The Biovac Institute (Biovac) has been awarded a manufacturing licence by a South African regulator, taking it one step closer to realising the government’s ambition of producing its own vaccines, reports Business Day. It is the first time the country will manufacture vaccines since the mid-1990s and will result in many positive spin-offs.
Biovac is a public-private partnership that was formed in 2003 to try and revitalise the state’s human vaccine manufacturing capacity, after the demise of the state vaccine institute.
The report says part of the rationale for local vaccine manufacture is to try to improve security of supply for South Africa and the region, as there are no significant vaccine manufacturers on the continent – the country has confronted numerous vaccine shortages recently, including the BCG inoculation, which is used to protect babies against tuberculosis.
Biovac currently sources and distributes vaccines, and its biggest customer is the state, which runs a national programme for immunising infants and children. It also provides vaccines to the private sector.
The report quotes Biovac CEO Morena Makhoana as saying that the company was notified by the Medicines Control Council in January that its Pinelands, Cape Town facility had been approved for the manufacturing of vaccines and other small-volume parenterals. Small-volume parenterals are liquid medications and are usually less than 100ml.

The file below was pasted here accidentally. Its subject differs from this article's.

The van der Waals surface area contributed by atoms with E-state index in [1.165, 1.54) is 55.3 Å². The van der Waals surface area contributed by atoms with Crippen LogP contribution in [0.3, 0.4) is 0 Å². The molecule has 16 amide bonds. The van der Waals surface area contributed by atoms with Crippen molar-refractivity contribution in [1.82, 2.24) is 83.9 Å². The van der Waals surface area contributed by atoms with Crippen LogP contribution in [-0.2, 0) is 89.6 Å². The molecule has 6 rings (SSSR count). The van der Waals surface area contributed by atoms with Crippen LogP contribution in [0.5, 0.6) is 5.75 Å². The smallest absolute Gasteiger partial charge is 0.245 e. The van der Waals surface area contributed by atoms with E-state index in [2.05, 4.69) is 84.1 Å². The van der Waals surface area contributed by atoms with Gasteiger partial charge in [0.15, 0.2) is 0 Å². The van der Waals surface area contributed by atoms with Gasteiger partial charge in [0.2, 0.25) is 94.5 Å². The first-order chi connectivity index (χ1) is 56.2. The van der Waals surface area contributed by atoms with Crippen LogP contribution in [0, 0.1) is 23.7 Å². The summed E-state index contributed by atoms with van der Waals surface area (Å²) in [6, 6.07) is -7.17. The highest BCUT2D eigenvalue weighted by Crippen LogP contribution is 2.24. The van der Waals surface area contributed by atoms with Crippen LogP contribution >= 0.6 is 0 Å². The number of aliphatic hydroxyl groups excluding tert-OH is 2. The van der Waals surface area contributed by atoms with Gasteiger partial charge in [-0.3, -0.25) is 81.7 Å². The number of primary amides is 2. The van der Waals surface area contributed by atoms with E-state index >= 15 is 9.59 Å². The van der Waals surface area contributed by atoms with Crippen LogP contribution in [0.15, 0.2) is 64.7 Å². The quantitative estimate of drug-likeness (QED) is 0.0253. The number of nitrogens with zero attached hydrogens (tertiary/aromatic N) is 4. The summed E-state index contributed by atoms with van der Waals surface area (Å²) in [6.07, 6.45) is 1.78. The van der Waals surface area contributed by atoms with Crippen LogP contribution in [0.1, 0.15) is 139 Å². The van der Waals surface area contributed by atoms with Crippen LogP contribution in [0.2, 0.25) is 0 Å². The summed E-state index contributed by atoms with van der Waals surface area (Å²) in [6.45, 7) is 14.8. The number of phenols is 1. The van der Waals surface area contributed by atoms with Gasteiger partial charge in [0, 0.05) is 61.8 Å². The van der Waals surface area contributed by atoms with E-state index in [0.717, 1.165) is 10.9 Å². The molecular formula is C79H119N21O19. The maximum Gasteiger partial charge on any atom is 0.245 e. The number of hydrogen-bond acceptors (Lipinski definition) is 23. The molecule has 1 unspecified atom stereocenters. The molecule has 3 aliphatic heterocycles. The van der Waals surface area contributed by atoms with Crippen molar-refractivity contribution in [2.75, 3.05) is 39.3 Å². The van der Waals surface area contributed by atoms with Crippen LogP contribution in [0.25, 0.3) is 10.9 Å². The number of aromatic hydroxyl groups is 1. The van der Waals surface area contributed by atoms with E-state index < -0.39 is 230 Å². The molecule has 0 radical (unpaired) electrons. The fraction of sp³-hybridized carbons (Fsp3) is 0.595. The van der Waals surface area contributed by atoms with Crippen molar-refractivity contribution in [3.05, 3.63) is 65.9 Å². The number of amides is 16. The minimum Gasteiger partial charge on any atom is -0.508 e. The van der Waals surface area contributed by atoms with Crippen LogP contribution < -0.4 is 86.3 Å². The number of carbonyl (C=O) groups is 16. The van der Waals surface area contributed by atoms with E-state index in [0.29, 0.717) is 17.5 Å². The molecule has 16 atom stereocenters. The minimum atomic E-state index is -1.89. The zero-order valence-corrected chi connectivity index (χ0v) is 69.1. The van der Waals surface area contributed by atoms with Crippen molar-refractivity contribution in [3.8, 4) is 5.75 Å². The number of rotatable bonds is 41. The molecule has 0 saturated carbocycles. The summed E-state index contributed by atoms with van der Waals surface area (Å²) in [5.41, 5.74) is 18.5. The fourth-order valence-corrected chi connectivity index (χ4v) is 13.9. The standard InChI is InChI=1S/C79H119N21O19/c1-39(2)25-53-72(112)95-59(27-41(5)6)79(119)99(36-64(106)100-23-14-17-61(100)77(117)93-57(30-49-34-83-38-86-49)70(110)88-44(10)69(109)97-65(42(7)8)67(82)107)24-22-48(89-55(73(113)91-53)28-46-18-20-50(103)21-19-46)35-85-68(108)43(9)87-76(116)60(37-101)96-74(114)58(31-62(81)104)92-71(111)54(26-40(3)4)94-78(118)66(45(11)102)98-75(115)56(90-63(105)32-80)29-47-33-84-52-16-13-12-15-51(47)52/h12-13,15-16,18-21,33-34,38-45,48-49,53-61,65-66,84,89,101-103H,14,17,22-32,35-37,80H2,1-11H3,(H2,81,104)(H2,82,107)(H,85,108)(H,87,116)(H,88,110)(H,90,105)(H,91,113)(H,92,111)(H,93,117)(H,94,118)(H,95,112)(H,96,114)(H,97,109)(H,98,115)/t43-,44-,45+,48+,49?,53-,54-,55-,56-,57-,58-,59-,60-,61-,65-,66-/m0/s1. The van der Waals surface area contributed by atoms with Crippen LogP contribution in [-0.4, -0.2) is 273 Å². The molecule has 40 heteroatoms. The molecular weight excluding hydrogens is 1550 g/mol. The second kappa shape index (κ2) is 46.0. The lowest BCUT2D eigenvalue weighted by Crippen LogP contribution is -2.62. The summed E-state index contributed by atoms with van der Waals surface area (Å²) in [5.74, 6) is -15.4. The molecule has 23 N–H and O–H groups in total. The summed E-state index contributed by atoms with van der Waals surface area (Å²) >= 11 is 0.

Biovac has dossiers approved for Sanofi Pasteur’s six-in-one childhood vaccine Hexaxim and Pfizer’s pneumonia vaccine Prevnar-13 and expects to begin commercial production of Hexaxim in the fourth quarter of 2018, said Makhoana. Sanofi will provide the various active pharmaceutical ingredients (APIs) used in Hexaxim, which will be combined and packaged in Biovac’s Pinelands facility, he said.
“We are not seeking a premium (from the government) for our product, but we are hoping local manufacturing becomes a favoured way of doing business,” he said.
Makhoana said in the report that Biovac was pursuing a strategy of backward integration and was steadily building the capacity to do increasingly technical work. Its aim is to span the entire value chain, from research and clinical trials to manufacturing and marketing. “We have been doing packaging and distribution for ages, and are now getting into sterile manufacturing. The next step will be formulation and then API Manufacturing.”
API Manufacturing is the goal of a partnership between Biovac, global health organisation PATH and the Bill and Melinda Gates Foundation that aims to manufacture a novel vaccine against group B streptococcus. There are no licensed vaccines that offer protection against the potentially deadly bacteria, which can be passed from mothers to their infants during childbirth.
The report quotes Mokhoana as saying that while paediatric vaccines remained the focus of Biovac’s work, it was also pursuing partnerships to build the capacity to manufacture flu vaccines. “We are hoping to strike a deal this year or next to manufacture seasonal flu vaccine so we could deal with a pandemic. We need to get an assurance (from) whoever we partner with that they would support us in the event of a pandemic.”